At the recent 25th annual scientific meeting for the American Society of Hypertension, there was a new program track targeted specifically to clinicians in primary care. The aim was to present the latest hypertension strategies and guidelines in a format that would be appropriate for the primary care physician but also for physician's assistants, nurse practitioners as well as seasoned hypertension specialists. While the session covered various current issues related to hypertension, one clear area of attention was a re-focus on blood pressure measurement methods.
While accurate and appropriate blood pressure measurement is often considered a given in most clinical settings, proper technique is often an afterthought. According to ASH committee member F. Wilford Germino MD, "The majority of blood pressures done in this country and throughout the world are done incorrectly and not according to guidelines."1 Some of the more common errors discussed were improper cuff size selection, improper cuff application, failure to allow the patient to relax for at least 5 minutes prior to a BP measurement and too rapid deflation of the cuff during a manual auscultatory measurement.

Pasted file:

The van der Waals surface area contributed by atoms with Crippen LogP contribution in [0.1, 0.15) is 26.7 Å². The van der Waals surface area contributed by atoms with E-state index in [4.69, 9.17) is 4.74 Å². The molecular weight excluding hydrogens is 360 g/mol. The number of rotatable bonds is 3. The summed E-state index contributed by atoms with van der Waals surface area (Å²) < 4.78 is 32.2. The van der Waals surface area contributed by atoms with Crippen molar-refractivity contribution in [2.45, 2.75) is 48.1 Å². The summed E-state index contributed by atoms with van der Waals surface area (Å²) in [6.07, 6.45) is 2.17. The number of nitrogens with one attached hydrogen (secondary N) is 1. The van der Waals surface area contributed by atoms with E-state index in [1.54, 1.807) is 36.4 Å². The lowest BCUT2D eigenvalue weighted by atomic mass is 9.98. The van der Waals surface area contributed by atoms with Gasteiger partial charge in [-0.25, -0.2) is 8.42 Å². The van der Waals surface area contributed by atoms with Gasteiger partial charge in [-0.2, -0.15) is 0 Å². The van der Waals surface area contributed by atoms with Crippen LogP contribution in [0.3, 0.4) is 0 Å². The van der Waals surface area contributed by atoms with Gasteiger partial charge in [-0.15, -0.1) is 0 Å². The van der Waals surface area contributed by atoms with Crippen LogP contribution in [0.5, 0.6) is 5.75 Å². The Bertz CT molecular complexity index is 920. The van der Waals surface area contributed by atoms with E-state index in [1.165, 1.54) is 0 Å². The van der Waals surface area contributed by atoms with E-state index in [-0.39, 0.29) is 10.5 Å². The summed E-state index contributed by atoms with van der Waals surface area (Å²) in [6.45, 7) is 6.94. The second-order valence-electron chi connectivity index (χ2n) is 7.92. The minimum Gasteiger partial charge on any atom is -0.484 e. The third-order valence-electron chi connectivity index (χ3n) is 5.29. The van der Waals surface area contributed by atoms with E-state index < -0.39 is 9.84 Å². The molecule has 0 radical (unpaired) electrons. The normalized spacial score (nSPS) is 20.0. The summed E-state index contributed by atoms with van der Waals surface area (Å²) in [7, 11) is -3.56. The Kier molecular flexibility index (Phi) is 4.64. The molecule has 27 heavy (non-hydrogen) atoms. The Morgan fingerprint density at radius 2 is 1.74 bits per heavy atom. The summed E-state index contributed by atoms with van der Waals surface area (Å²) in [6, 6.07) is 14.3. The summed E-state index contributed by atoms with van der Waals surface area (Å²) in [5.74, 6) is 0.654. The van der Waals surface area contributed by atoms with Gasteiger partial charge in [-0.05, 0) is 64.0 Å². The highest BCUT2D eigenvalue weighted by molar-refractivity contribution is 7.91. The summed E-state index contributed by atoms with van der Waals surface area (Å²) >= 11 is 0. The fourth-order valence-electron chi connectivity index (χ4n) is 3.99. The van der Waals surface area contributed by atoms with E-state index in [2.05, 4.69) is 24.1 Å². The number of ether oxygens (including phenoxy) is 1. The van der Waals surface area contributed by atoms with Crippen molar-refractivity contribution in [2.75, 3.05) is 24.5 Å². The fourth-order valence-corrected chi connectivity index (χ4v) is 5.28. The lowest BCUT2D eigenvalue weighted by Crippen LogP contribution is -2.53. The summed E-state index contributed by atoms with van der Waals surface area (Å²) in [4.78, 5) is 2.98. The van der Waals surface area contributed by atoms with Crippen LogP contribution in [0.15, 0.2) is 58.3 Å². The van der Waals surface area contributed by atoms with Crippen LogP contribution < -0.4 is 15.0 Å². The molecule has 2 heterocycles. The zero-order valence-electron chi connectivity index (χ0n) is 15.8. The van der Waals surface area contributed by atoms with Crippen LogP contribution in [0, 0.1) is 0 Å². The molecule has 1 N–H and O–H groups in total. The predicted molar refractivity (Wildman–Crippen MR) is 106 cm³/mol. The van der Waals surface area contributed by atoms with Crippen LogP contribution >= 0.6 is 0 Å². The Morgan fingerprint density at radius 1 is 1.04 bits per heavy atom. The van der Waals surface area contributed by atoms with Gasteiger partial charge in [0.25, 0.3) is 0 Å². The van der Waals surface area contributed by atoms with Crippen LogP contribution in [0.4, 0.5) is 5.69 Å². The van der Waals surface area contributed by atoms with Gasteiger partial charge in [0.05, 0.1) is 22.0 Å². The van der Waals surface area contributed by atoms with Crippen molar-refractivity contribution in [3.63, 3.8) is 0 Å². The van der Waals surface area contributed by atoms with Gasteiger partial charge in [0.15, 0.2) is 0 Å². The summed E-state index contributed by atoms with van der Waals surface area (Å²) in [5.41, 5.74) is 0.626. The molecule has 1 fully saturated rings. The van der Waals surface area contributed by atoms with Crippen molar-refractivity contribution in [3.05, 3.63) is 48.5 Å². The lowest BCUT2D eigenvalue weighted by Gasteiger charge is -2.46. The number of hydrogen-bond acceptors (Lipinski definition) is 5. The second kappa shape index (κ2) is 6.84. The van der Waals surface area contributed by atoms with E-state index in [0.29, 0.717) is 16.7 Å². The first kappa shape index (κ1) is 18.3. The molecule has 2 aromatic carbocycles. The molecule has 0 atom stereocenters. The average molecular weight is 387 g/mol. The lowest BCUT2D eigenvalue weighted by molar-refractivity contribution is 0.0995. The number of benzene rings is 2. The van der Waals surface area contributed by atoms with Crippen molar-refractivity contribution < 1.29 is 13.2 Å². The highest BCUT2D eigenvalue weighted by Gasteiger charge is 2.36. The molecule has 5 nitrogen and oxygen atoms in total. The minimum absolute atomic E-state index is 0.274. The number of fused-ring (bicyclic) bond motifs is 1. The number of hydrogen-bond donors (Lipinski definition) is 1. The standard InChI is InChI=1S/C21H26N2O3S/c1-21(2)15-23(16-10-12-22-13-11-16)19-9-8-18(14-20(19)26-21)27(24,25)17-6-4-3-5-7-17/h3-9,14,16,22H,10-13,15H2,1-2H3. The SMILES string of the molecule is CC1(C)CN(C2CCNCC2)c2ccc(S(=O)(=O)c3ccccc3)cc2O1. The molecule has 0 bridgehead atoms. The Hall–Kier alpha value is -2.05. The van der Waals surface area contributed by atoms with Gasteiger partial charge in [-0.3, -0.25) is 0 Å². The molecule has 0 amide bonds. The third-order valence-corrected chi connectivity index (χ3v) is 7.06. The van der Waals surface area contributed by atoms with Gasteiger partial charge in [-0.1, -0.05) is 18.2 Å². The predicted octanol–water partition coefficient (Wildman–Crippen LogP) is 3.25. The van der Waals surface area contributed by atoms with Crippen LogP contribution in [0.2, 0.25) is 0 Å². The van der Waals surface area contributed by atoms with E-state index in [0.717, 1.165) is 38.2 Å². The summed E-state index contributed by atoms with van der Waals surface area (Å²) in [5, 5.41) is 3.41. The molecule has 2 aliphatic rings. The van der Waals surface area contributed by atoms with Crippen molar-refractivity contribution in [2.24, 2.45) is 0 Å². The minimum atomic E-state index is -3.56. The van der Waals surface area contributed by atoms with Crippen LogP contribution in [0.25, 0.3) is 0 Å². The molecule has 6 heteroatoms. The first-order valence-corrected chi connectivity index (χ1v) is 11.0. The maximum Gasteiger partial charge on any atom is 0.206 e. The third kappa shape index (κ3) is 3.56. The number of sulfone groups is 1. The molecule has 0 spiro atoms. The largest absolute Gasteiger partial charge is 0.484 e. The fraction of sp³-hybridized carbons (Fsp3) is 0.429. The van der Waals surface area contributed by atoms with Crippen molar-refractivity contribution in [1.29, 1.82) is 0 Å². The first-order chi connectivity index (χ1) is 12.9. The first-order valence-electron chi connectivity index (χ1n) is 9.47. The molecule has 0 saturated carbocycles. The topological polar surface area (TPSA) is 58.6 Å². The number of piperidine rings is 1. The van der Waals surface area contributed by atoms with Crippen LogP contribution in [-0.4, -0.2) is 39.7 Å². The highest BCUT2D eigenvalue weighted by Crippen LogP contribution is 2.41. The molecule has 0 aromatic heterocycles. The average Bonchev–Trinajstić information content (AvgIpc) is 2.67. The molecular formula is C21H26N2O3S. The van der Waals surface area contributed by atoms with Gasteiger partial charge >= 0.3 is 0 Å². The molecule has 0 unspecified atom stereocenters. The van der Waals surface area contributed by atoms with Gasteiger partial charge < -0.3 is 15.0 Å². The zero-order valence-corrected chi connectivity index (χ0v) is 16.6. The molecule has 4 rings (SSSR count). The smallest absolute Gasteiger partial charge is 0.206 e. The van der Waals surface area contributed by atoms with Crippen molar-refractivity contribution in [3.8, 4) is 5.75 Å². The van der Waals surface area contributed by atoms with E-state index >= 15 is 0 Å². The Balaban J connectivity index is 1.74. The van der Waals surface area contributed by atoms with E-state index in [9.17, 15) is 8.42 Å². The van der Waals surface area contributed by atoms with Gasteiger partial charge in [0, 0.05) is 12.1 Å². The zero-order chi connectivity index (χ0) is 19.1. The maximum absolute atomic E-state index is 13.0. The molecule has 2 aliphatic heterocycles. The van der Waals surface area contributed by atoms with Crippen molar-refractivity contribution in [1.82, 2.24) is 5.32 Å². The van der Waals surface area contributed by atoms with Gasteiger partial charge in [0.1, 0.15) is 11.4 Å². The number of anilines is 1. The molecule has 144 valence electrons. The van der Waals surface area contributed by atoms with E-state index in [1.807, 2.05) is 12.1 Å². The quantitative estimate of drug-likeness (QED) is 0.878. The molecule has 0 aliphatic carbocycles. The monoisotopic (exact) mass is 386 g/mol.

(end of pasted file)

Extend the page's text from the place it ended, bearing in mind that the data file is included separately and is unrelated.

There was much discussion about the benefits of standardizing on automated monitors for the measurement of blood pressure in the clinic in an effort to minimize the impact of improper technique during a manual measurement. While many of the experts on the session panel agreed there are benefits to standardizing on automated monitors in clinical practice, there were two cautioning points they emphasized. One is ensuring any automated monitor has been clinically validated to international standards such as the AAMI SP10 or BHS protocols. The second was always having the ability to verify the accuracy of an automated BP device by also providing means for taking a manual auscultatory blood pressure measurement.
To learn more about proper blood pressure measurement techniques and potential sources of error, be sure to check out our ebook and 10 Factors That Can Affect Blood Pressure Readings.
1 ASH Times, American Society of Hypertension: May 2, 2010.